Abstract: Context. Observations of the effect of microlensing in gravitationally lensed quasars could potentially be used to study the structure of the source on distance scales down to the size of the supermassive black hole powering the quasar activity. Aims. We search for the microlensing effect in the gamma-ray band using the signal from a gravitationally lensed blazar B0218+357. Methonds. We develop a method of deconvolution of contributions of two images of the source into the gamma-ray band flaring lightcurve. We use this method to study the evolution of the magnification factor ratio between the two images throughout the flaring episodes. We interpret the time variability of the ratio as a signature of the microlensing effect and derive constraints on the physical parameters of the gamma-ray source by comparing the observed variability properties of the magnification factor ratio with those derived from numerical simulations of the microlensing caustics networks. Results. We find that the magnification factor ratio has experienced a change characteristic for a microlensing caustic crossing event during a 100 d flaring period in 2012. It has further changed between 2012 and a recent flaring episode in 2014. We use the measurement of the maximal magnification and duration of the caustic crossing event to derive an estimate of the projected size of the gamma-ray emission region in B0218+357, $R_\gamma \sim 10^{14}$ cm. This estimate is compatible with a complementary estimate found from the minimal variability time scale. The microlensing / minimal variability time scale measurements of the source size suggest that the gamma-ray emission is produced at the base of the blazar jet, in the direct vicinity of the central supermassive black hole.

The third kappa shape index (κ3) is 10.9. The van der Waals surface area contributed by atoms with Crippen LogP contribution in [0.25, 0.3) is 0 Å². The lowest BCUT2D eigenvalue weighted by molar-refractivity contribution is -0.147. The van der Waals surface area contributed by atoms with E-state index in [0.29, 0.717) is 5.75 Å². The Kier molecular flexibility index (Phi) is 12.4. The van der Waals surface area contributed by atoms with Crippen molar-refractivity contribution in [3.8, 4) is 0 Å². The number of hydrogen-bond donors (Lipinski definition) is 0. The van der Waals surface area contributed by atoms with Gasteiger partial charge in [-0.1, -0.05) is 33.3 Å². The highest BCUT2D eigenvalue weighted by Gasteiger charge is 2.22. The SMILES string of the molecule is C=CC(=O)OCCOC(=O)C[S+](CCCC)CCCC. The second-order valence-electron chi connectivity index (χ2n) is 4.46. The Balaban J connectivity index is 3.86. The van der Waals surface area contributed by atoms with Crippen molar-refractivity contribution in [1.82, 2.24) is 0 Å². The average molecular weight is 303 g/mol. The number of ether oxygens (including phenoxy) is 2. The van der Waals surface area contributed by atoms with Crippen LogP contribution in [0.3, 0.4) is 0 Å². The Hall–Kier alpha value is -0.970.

Modeling of the Vela complex including the Vela supernova remnant, the binary system gamma2 Velorum, and the Gum nebula